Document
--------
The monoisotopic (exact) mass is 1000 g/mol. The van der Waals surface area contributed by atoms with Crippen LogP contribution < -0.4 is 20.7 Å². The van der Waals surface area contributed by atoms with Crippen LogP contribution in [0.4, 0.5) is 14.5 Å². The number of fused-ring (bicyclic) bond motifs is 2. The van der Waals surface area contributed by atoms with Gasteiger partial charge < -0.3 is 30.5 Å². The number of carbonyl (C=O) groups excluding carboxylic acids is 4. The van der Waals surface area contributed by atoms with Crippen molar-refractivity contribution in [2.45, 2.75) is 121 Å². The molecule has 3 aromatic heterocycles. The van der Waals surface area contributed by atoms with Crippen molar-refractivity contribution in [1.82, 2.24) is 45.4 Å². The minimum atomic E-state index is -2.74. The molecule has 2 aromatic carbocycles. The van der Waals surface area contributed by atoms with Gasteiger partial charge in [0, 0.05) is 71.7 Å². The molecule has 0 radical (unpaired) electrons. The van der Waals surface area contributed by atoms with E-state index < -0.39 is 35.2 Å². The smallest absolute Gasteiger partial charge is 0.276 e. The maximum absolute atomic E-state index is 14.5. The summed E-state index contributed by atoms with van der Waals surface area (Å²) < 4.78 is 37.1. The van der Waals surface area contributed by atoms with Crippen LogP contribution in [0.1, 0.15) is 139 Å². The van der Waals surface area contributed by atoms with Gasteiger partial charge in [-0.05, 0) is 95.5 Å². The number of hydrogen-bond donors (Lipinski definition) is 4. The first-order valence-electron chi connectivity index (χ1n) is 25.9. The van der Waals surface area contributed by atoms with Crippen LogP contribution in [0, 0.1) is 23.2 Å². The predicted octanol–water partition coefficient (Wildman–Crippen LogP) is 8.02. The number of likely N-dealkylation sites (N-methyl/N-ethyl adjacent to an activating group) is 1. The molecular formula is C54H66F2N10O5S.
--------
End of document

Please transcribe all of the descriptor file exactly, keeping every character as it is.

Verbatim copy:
The monoisotopic (exact) mass is 1000 g/mol. The van der Waals surface area contributed by atoms with Crippen LogP contribution < -0.4 is 20.7 Å². The van der Waals surface area contributed by atoms with Crippen LogP contribution in [0.4, 0.5) is 14.5 Å². The number of fused-ring (bicyclic) bond motifs is 2. The van der Waals surface area contributed by atoms with Gasteiger partial charge < -0.3 is 30.5 Å². The number of carbonyl (C=O) groups excluding carboxylic acids is 4. The van der Waals surface area contributed by atoms with Crippen molar-refractivity contribution in [2.45, 2.75) is 121 Å². The molecule has 3 aromatic heterocycles. The van der Waals surface area contributed by atoms with Crippen molar-refractivity contribution in [1.82, 2.24) is 45.4 Å². The minimum atomic E-state index is -2.74. The molecule has 2 aromatic carbocycles. The van der Waals surface area contributed by atoms with Gasteiger partial charge in [0, 0.05) is 71.7 Å². The molecule has 0 radical (unpaired) electrons. The van der Waals surface area contributed by atoms with E-state index < -0.39 is 35.2 Å². The smallest absolute Gasteiger partial charge is 0.276 e. The maximum absolute atomic E-state index is 14.5. The summed E-state index contributed by atoms with van der Waals surface area (Å²) < 4.78 is 37.1. The van der Waals surface area contributed by atoms with Crippen LogP contribution in [0.1, 0.15) is 139 Å². The van der Waals surface area contributed by atoms with Gasteiger partial charge in [-0.05, 0) is 95.5 Å². The number of hydrogen-bond donors (Lipinski definition) is 4. The first-order valence-electron chi connectivity index (χ1n) is 25.9. The van der Waals surface area contributed by atoms with Crippen LogP contribution in [0, 0.1) is 23.2 Å². The predicted octanol–water partition coefficient (Wildman–Crippen LogP) is 8.02. The number of likely N-dealkylation sites (N-methyl/N-ethyl adjacent to an activating group) is 1. The molecular formula is C54H66F2N10O5S.